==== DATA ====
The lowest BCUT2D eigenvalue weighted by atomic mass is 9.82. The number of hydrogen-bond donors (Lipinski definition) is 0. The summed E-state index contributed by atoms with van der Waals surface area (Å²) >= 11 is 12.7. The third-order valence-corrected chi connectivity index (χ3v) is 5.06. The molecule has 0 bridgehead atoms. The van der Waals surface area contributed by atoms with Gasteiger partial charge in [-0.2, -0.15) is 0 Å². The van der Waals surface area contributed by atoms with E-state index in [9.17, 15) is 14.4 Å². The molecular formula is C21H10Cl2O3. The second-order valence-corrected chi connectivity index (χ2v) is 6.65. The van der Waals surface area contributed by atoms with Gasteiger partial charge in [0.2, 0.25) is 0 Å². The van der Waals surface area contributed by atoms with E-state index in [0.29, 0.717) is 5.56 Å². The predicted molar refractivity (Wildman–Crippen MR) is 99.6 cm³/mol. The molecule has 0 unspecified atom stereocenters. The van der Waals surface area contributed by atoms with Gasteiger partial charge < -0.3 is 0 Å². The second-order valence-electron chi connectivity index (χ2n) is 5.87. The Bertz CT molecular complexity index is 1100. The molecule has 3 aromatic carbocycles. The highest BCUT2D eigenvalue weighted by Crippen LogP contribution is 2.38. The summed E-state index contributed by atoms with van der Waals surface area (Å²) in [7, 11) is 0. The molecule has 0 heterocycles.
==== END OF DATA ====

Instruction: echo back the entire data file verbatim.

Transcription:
The lowest BCUT2D eigenvalue weighted by atomic mass is 9.82. The number of hydrogen-bond donors (Lipinski definition) is 0. The summed E-state index contributed by atoms with van der Waals surface area (Å²) >= 11 is 12.7. The third-order valence-corrected chi connectivity index (χ3v) is 5.06. The molecule has 0 bridgehead atoms. The van der Waals surface area contributed by atoms with Gasteiger partial charge in [-0.2, -0.15) is 0 Å². The van der Waals surface area contributed by atoms with E-state index in [9.17, 15) is 14.4 Å². The molecular formula is C21H10Cl2O3. The second-order valence-corrected chi connectivity index (χ2v) is 6.65. The van der Waals surface area contributed by atoms with Gasteiger partial charge in [0.2, 0.25) is 0 Å². The van der Waals surface area contributed by atoms with E-state index in [0.29, 0.717) is 5.56 Å². The predicted molar refractivity (Wildman–Crippen MR) is 99.6 cm³/mol. The molecule has 0 unspecified atom stereocenters. The van der Waals surface area contributed by atoms with Gasteiger partial charge < -0.3 is 0 Å². The second-order valence-electron chi connectivity index (χ2n) is 5.87. The Bertz CT molecular complexity index is 1100. The molecule has 3 aromatic carbocycles. The highest BCUT2D eigenvalue weighted by Crippen LogP contribution is 2.38. The summed E-state index contributed by atoms with van der Waals surface area (Å²) in [7, 11) is 0. The molecule has 0 heterocycles.